The first article “Is Google Making Us Stupid?,” by Nicholas Carr, explains how we have become so used to Google and the internet giving us the quick answers to basically everything that we want, that it has become harder for us to go about our daily lives, or even simply read a book, anymore without it. I sadly have fallen victim to this myself. The writer tells how his “concentration often starts to drift after two or three pages.” I, too, used to be able to read tons of books when I was younger. However, as the years have gone by, and I have become more accustomed to the internet-taking advantage of the brevity of AOL news rather than actual newspapers, and just searching Google for the shorter version of the book I was assigned to read for Literature class- I seem to have lost that ability to sit through reading a simple 200 page novel.
This may seem like a negative aspect of the rising use of internet and search engines, such as Google, but I believe that it has also increased my knowledge of so many different things I may never have been introduced to if not for the internet. I can now search so many assorted texts, researches, maps, stories, and online articles on about anything and everything. Even if I’m wondering what tomorrow’s weather will be, I can easily find out with the click of a few buttons.
Google continues to successfully accomplished it’s goal of gathering the world’s information and making it “universally accessible and useful.” However, Google’s computer genius founders, Sergey Brin and Larry Page, might be taking their ideas one step too far. They are now working on turning their online search engine into an artificial intelligence attached to our brains. Personally, this is a very scary thought to me. I would not want my brain being taken over my a computer chip stored with all different kinds of random facts. Then again, am I putting these random, maybe even erroneous, facts into my head on my own just by using the internet as my #1 guidance for all my inquiries and turning to Google for the answer to all my daily questions?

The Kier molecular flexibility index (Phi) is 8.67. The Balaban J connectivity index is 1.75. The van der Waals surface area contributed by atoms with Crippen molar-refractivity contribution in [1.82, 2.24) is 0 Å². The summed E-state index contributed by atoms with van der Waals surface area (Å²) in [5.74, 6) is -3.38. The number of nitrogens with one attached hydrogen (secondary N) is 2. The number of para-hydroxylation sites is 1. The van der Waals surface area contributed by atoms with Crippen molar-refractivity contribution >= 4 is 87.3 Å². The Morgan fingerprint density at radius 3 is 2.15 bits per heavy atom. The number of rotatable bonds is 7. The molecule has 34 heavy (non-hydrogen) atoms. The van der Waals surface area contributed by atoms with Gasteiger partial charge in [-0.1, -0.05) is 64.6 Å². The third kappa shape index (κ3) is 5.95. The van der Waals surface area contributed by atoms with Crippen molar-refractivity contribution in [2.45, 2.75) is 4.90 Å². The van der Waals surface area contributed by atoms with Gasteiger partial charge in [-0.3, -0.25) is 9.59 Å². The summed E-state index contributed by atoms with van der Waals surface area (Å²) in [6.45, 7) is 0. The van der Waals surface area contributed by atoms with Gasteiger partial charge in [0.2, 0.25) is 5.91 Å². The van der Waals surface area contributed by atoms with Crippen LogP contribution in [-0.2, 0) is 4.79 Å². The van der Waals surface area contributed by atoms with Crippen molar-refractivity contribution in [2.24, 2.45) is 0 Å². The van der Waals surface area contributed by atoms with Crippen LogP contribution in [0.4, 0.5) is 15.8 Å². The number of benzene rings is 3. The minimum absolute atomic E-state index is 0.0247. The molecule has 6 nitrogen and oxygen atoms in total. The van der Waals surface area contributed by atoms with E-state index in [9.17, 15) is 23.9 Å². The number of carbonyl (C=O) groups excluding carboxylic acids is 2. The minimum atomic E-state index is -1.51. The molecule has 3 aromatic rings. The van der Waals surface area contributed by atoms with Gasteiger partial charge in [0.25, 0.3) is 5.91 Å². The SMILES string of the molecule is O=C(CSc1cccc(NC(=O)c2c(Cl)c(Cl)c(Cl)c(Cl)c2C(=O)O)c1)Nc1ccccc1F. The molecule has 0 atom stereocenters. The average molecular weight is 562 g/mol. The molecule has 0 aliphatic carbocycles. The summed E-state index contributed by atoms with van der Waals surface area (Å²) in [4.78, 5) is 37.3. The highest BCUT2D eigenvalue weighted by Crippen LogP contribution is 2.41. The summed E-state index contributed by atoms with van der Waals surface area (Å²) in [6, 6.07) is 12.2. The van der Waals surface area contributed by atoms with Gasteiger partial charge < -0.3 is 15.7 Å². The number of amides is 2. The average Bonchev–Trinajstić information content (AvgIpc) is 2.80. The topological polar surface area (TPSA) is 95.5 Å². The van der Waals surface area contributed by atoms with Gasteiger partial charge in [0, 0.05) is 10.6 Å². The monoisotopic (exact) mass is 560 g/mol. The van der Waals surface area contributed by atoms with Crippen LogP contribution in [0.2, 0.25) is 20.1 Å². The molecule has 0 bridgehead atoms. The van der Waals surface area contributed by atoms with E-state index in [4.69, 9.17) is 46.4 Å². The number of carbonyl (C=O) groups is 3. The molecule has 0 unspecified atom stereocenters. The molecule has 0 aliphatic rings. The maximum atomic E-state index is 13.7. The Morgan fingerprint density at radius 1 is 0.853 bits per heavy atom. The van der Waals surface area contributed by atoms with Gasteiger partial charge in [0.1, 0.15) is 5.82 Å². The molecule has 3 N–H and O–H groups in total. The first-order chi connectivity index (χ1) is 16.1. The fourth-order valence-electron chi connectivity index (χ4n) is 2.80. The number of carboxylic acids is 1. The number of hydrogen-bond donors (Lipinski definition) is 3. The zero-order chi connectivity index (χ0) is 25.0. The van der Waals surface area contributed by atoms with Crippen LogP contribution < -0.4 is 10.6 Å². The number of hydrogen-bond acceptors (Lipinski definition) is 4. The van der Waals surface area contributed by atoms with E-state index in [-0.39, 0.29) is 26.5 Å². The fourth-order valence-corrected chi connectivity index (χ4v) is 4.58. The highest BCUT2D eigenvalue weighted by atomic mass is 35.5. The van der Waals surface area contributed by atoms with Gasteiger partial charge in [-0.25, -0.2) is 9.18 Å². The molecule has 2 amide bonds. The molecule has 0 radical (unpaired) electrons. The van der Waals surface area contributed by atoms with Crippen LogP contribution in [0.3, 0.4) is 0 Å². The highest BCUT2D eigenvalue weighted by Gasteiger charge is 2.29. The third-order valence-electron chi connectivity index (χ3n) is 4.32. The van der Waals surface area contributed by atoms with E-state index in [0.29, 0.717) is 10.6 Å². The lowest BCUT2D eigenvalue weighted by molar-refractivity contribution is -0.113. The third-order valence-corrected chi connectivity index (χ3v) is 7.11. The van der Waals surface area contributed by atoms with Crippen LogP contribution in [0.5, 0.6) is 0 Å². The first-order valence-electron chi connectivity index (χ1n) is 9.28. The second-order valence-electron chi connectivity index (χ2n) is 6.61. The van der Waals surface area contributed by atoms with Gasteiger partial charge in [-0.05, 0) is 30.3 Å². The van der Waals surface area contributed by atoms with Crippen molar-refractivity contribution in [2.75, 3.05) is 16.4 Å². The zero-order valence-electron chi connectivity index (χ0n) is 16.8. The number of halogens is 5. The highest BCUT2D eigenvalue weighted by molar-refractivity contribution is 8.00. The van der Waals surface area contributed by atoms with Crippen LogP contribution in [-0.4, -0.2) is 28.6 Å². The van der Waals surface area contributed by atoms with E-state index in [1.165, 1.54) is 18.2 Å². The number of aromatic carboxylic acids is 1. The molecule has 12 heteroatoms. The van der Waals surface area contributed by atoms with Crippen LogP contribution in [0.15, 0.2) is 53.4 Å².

In the article “The Internet Is No Substitute for the Dying Newspaper Industry” the decline of newspapers is not being blamed on the rise of the internet and technology, but rather on the “intellectual poverty of our post-literate world.” People in our generation have just become too adapted and comfortable with short reading and quick moving images on the screen that we don’t even bother to pick up a newspaper anymore.
Chris Hedges relates his concerns about newspapers journalist all around the world losing their jobs, and about how and increasing amount of people are now referring to the Internet as their source for current event updates. He says that newspapers “are a public trust” informing citizens about cultural and political life by hiring people “to write about city hall, the state capital, political campaigns, sports, music, art and theater.” Hedges states that people who rely on the Internet as their source for news will be apt to return to those specific sites which support their opinions and viewpoint. The author tries to reinforce his position by warning the public that we should be careful not to lose our journalists and reporters of the newspapers to bloggers because “facts, for many bloggers, are interchangeable with opinions,” whereas journalism gives you all the details of the present story whether you want to hear it or not. I agree with the author in the sense that people who turn to the internet for their source of news may only be reading one side of the story; although, I still believe that many have benefited from the internet’s news reports. I mean, I know even though I may enjoy picking up a newspaper on a Sunday morning, my 15-year old brother would never be able to sit through reading an entire newspaper article and the short news posts or videos he picks up from the internet may be all he’s getting all week long.